500 People in 100 Seconds

I’m not entirely sure of the purpose for this video, but I’ve watched it several times today and it’s almost hypnotic.

This could be an interesting concept to give students for a project, especially if they incorporate a story into either the pictures or the people holding them.

Thanks to David for the link.

Score One For Photographers’ Rights

From the editorial page of this morning’s Post.

WE DON’T KNOW whether to cheer or cry over news that the federal government has acknowledged the public’s right to take photographs and record videos in public spaces outside government buildings. It’s great that the people’s First Amendment rights have been affirmed. But isn’t it sad that there was ever a question?

Yes, very sad.

However, despite lawsuits, settlements, and notices to security staff, I doubt the harassment of photographers in DC and elsewhere will be ended.

There is far too much paranoia when it comes to imagined security threats posed by people carrying cameras.

The Crime of Photography

In this morning’s Post, more examples of the conflict between photographers and security people who don’t understand that yes, they can take pictures here.

The situation is especially bad here in the DC area where we have a higher than average number of the paranoid who also don’t know what they’re talking about.

However, one specific sentence in the story pretty much says it all.

´╗┐Photographers say police need to be told explicitly not to prohibit photography, because officers often don’t respond well to impromptu citizen lectures on constitutional law.

Ain’t that the truth!

Patching Up The Ritz

Another company steeped in the analog tradition is trying to figure out their place in the digital world.

Within weeks, Ritz said in an interview, the company, called Ritz Camera & Image, will reinvent itself in a new ad campaign aimed at drawing a hipper crowd into its stores, which now number around 375.

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They plan to sell smart phones alongside a stock of digital cameras. Customers can supply their digital images and video clips and Ritz will package them onto a DVD, with chapter breaks and music. And if they want LCD HD televisions on which to view those images, they can buy those, too, from Ritz.

The retooled Ritz Camera & Image will “appeal to younger customers who were brought up in the computer-digital world who may not understand everything that photography means to them,” Ritz, 60, said in an interview in his oak-paneled office at the company’s headquarters in Beltsville.

I wonder if the people at Ritz have bothered to talk to this “hipper crowd” they’re trying to turn into customers.

Do they really want physical media like DVDs when it’s so easy to post pictures on the web (for free), create slide shows (for free), embed the show in a web page (for free or very close), and share the results through multiple channels (for free)?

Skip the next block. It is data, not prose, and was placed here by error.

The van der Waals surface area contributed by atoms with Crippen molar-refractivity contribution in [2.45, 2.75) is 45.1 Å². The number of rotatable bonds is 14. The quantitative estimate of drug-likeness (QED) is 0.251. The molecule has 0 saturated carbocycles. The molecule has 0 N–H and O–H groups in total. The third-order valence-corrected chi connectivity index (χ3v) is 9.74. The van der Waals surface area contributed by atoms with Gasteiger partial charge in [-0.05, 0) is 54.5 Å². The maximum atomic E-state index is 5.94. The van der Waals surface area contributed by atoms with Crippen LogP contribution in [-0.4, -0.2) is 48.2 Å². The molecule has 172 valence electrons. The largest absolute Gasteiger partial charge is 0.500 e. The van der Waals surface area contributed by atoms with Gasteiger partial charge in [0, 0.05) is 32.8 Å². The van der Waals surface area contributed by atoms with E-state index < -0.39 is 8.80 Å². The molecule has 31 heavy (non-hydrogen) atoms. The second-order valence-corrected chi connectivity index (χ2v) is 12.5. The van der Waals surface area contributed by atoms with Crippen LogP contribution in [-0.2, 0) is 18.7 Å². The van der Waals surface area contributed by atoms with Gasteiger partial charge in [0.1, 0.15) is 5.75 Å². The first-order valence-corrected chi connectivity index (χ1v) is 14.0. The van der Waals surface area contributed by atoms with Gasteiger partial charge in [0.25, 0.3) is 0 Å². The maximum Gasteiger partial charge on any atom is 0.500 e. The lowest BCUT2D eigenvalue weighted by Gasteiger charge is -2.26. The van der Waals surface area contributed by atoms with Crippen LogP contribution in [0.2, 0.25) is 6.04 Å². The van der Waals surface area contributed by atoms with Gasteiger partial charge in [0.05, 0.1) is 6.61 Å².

As for video, many people in the demographic Ritz seems to be aiming for don’t care if the end result is all that polished. Normally the video is recorded and posted with little editing in between.

It will be interesting to see what the company does in their transformation, especially since photography is rapidly moving away from the formal process that was at the heart of Ritz’s success for so many years.

I haven’t been in a Ritz store in many years (probably not in their target group for the future anyway), at least since I purchased a DSLR (online, not in a physical store) three years ago.

And there’s nothing in this story about their plans for reorganization that will entice me to return.

Photo by BOSSoNe0013 and used under a Creative Commons License.

International Digital Rights

Another interesting conflict in the world of copyright and digital media.

The National Portrait Gallery [Great Britain] is threatening legal action after 3,300 images from its website were uploaded to online encyclopaedia Wikipedia.

A contributor to the popular site, Derrick Coetzee, breached English copyright laws by posting images from the gallery’s collection, the NPG said.

But photographs of works of art are not protected by copyright in the US, where Mr Coetzee and Wikipedia are based.

Of course these issues go beyond a simple my-rights, your-rights squabble.

The situation illustrates once again that the web freely crosses national borders (at least most of them) while intellectual property laws don’t.

So, should a publicly-funded museum in the UK have the right to prevent a US-based non-profit web site (fast becoming an international public utility) from using images of works that are already posted on the museum’s web site and carry no copyright restrictions outside of the country?

I doubt a definitive answer will be crafted anytime soon.